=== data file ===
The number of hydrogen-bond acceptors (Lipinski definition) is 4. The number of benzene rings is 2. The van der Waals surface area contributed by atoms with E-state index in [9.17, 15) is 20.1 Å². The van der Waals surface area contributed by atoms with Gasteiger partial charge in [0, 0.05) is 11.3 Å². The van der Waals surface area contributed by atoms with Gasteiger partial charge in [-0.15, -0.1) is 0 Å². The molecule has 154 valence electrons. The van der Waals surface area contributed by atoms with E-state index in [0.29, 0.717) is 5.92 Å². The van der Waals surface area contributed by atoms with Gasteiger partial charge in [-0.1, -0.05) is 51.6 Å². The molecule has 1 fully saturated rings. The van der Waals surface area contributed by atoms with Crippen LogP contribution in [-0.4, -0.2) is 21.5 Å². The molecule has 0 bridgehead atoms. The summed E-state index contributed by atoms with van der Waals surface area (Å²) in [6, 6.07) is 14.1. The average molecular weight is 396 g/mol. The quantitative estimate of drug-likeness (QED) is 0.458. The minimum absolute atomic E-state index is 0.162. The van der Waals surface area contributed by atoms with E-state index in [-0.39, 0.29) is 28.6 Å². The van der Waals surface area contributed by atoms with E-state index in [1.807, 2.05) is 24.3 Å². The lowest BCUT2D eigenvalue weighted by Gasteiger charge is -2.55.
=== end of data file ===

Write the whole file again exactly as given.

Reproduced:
The number of hydrogen-bond acceptors (Lipinski definition) is 4. The number of benzene rings is 2. The van der Waals surface area contributed by atoms with E-state index in [9.17, 15) is 20.1 Å². The van der Waals surface area contributed by atoms with Gasteiger partial charge in [0, 0.05) is 11.3 Å². The van der Waals surface area contributed by atoms with Gasteiger partial charge in [-0.15, -0.1) is 0 Å². The molecule has 154 valence electrons. The van der Waals surface area contributed by atoms with E-state index in [0.29, 0.717) is 5.92 Å². The van der Waals surface area contributed by atoms with Gasteiger partial charge in [-0.1, -0.05) is 51.6 Å². The molecule has 1 fully saturated rings. The van der Waals surface area contributed by atoms with Crippen LogP contribution in [-0.4, -0.2) is 21.5 Å². The molecule has 0 bridgehead atoms. The summed E-state index contributed by atoms with van der Waals surface area (Å²) in [6, 6.07) is 14.1. The average molecular weight is 396 g/mol. The quantitative estimate of drug-likeness (QED) is 0.458. The minimum absolute atomic E-state index is 0.162. The van der Waals surface area contributed by atoms with E-state index in [-0.39, 0.29) is 28.6 Å². The van der Waals surface area contributed by atoms with E-state index in [1.807, 2.05) is 24.3 Å². The lowest BCUT2D eigenvalue weighted by Gasteiger charge is -2.55.